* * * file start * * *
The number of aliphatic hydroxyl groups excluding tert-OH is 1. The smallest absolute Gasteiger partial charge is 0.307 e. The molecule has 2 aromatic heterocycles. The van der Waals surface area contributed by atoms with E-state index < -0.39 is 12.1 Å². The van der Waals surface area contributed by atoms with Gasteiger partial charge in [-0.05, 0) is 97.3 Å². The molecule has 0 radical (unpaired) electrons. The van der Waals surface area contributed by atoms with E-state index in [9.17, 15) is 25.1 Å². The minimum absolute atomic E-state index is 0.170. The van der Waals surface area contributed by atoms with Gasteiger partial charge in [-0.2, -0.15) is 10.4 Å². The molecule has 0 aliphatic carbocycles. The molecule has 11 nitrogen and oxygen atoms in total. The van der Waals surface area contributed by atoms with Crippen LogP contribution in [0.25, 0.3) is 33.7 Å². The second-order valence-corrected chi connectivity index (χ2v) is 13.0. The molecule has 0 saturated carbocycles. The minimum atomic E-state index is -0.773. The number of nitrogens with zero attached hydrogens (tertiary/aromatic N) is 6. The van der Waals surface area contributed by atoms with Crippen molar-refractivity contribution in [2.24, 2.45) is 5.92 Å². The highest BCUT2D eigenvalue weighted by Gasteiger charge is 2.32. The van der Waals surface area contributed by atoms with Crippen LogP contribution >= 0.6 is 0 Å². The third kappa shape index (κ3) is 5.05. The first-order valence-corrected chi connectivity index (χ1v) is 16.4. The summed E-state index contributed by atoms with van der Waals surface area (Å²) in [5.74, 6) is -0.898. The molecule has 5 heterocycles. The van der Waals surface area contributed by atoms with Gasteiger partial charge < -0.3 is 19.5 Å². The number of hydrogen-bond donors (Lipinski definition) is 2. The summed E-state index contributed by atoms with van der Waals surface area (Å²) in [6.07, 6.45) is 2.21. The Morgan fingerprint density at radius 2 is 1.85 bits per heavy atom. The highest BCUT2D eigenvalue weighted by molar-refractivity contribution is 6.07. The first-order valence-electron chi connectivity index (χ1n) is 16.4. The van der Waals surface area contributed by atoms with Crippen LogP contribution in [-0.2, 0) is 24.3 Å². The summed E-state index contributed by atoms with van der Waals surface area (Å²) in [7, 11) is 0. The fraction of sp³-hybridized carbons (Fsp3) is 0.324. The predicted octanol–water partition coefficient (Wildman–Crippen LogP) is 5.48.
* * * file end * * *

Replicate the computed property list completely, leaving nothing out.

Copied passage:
The number of aliphatic hydroxyl groups excluding tert-OH is 1. The smallest absolute Gasteiger partial charge is 0.307 e. The molecule has 2 aromatic heterocycles. The van der Waals surface area contributed by atoms with E-state index < -0.39 is 12.1 Å². The van der Waals surface area contributed by atoms with Gasteiger partial charge in [-0.05, 0) is 97.3 Å². The molecule has 0 radical (unpaired) electrons. The van der Waals surface area contributed by atoms with E-state index in [9.17, 15) is 25.1 Å². The minimum absolute atomic E-state index is 0.170. The van der Waals surface area contributed by atoms with Gasteiger partial charge in [-0.2, -0.15) is 10.4 Å². The molecule has 0 aliphatic carbocycles. The molecule has 11 nitrogen and oxygen atoms in total. The van der Waals surface area contributed by atoms with Crippen LogP contribution in [0.25, 0.3) is 33.7 Å². The second-order valence-corrected chi connectivity index (χ2v) is 13.0. The molecule has 0 saturated carbocycles. The minimum atomic E-state index is -0.773. The number of nitrogens with zero attached hydrogens (tertiary/aromatic N) is 6. The van der Waals surface area contributed by atoms with Crippen molar-refractivity contribution in [2.24, 2.45) is 5.92 Å². The highest BCUT2D eigenvalue weighted by Gasteiger charge is 2.32. The van der Waals surface area contributed by atoms with Crippen LogP contribution >= 0.6 is 0 Å². The third kappa shape index (κ3) is 5.05. The first-order valence-corrected chi connectivity index (χ1v) is 16.4. The summed E-state index contributed by atoms with van der Waals surface area (Å²) in [5.74, 6) is -0.898. The molecule has 5 heterocycles. The van der Waals surface area contributed by atoms with Gasteiger partial charge < -0.3 is 19.5 Å². The number of hydrogen-bond donors (Lipinski definition) is 2. The summed E-state index contributed by atoms with van der Waals surface area (Å²) in [6.07, 6.45) is 2.21. The Morgan fingerprint density at radius 2 is 1.85 bits per heavy atom. The highest BCUT2D eigenvalue weighted by molar-refractivity contribution is 6.07. The first-order valence-electron chi connectivity index (χ1n) is 16.4. The van der Waals surface area contributed by atoms with Crippen LogP contribution in [-0.2, 0) is 24.3 Å². The summed E-state index contributed by atoms with van der Waals surface area (Å²) in [7, 11) is 0. The fraction of sp³-hybridized carbons (Fsp3) is 0.324. The predicted octanol–water partition coefficient (Wildman–Crippen LogP) is 5.48.